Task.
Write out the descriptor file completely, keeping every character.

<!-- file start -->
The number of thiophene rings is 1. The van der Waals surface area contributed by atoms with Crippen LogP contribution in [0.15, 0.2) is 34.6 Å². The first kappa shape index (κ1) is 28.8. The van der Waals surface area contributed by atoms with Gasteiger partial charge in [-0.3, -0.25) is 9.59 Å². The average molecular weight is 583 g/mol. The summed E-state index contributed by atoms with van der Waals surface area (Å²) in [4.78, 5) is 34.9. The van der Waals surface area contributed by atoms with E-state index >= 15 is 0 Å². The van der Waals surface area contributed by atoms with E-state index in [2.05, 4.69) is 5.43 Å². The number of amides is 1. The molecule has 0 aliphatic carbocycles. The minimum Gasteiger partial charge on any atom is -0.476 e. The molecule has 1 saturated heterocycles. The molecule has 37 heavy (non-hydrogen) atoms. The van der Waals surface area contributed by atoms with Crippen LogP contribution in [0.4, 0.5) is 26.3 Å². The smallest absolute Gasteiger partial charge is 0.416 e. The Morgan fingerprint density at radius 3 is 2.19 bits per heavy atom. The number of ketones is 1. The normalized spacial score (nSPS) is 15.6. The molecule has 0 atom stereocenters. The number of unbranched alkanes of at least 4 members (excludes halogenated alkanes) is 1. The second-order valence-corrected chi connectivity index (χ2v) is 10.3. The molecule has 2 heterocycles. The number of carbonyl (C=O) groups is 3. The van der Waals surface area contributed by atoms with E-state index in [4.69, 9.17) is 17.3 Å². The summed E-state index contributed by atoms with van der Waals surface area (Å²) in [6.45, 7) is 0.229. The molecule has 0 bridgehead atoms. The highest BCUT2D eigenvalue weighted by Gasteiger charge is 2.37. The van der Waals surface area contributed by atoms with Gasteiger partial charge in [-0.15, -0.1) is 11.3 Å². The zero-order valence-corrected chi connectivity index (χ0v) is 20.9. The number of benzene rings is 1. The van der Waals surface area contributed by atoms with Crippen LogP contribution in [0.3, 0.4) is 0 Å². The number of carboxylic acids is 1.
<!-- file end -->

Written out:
The number of thiophene rings is 1. The van der Waals surface area contributed by atoms with Crippen LogP contribution in [0.15, 0.2) is 34.6 Å². The first kappa shape index (κ1) is 28.8. The van der Waals surface area contributed by atoms with Gasteiger partial charge in [-0.3, -0.25) is 9.59 Å². The average molecular weight is 583 g/mol. The summed E-state index contributed by atoms with van der Waals surface area (Å²) in [4.78, 5) is 34.9. The van der Waals surface area contributed by atoms with E-state index >= 15 is 0 Å². The van der Waals surface area contributed by atoms with E-state index in [2.05, 4.69) is 5.43 Å². The number of amides is 1. The molecule has 0 aliphatic carbocycles. The minimum Gasteiger partial charge on any atom is -0.476 e. The molecule has 1 saturated heterocycles. The molecule has 37 heavy (non-hydrogen) atoms. The van der Waals surface area contributed by atoms with Crippen LogP contribution in [0.4, 0.5) is 26.3 Å². The smallest absolute Gasteiger partial charge is 0.416 e. The Morgan fingerprint density at radius 3 is 2.19 bits per heavy atom. The number of ketones is 1. The normalized spacial score (nSPS) is 15.6. The molecule has 0 atom stereocenters. The number of unbranched alkanes of at least 4 members (excludes halogenated alkanes) is 1. The second-order valence-corrected chi connectivity index (χ2v) is 10.3. The molecule has 2 heterocycles. The number of carbonyl (C=O) groups is 3. The van der Waals surface area contributed by atoms with E-state index in [4.69, 9.17) is 17.3 Å². The summed E-state index contributed by atoms with van der Waals surface area (Å²) in [6.45, 7) is 0.229. The molecule has 0 bridgehead atoms. The highest BCUT2D eigenvalue weighted by Gasteiger charge is 2.37. The van der Waals surface area contributed by atoms with Gasteiger partial charge in [-0.15, -0.1) is 11.3 Å². The zero-order valence-corrected chi connectivity index (χ0v) is 20.9. The number of benzene rings is 1. The van der Waals surface area contributed by atoms with Crippen LogP contribution in [0.3, 0.4) is 0 Å². The number of carboxylic acids is 1.